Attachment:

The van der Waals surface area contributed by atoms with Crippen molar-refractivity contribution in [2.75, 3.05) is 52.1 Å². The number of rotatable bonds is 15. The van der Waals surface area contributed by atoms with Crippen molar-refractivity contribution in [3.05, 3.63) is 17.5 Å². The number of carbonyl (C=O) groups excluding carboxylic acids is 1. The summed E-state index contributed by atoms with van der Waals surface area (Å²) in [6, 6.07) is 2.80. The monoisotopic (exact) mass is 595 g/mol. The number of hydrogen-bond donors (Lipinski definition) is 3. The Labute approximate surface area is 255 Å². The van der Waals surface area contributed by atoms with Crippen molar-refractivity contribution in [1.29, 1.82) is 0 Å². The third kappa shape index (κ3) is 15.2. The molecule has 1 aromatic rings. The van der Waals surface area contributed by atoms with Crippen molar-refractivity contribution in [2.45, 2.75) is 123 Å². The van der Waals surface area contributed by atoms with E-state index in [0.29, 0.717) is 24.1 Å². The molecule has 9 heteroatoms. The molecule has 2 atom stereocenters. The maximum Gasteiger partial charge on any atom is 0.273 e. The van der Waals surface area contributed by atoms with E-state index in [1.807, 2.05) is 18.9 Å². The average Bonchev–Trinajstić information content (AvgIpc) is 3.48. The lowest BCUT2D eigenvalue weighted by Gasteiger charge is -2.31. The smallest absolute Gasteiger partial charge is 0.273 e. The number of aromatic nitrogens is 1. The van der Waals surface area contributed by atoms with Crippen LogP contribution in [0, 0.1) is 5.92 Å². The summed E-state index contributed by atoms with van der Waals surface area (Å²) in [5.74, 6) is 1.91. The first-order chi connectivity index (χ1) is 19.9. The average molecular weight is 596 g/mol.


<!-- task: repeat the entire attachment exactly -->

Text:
The van der Waals surface area contributed by atoms with Crippen molar-refractivity contribution in [2.75, 3.05) is 52.1 Å². The number of rotatable bonds is 15. The van der Waals surface area contributed by atoms with Crippen molar-refractivity contribution in [3.05, 3.63) is 17.5 Å². The number of carbonyl (C=O) groups excluding carboxylic acids is 1. The summed E-state index contributed by atoms with van der Waals surface area (Å²) in [6, 6.07) is 2.80. The monoisotopic (exact) mass is 595 g/mol. The number of hydrogen-bond donors (Lipinski definition) is 3. The Labute approximate surface area is 255 Å². The van der Waals surface area contributed by atoms with Crippen molar-refractivity contribution in [1.29, 1.82) is 0 Å². The third kappa shape index (κ3) is 15.2. The molecule has 1 aromatic rings. The van der Waals surface area contributed by atoms with Crippen molar-refractivity contribution in [2.45, 2.75) is 123 Å². The van der Waals surface area contributed by atoms with E-state index in [0.29, 0.717) is 24.1 Å². The molecule has 9 heteroatoms. The molecule has 2 atom stereocenters. The maximum Gasteiger partial charge on any atom is 0.273 e. The van der Waals surface area contributed by atoms with E-state index in [1.807, 2.05) is 18.9 Å². The average Bonchev–Trinajstić information content (AvgIpc) is 3.48. The lowest BCUT2D eigenvalue weighted by Gasteiger charge is -2.31. The smallest absolute Gasteiger partial charge is 0.273 e. The number of aromatic nitrogens is 1. The van der Waals surface area contributed by atoms with Crippen LogP contribution in [0, 0.1) is 5.92 Å². The summed E-state index contributed by atoms with van der Waals surface area (Å²) in [5.74, 6) is 1.91. The first-order chi connectivity index (χ1) is 19.9. The average molecular weight is 596 g/mol.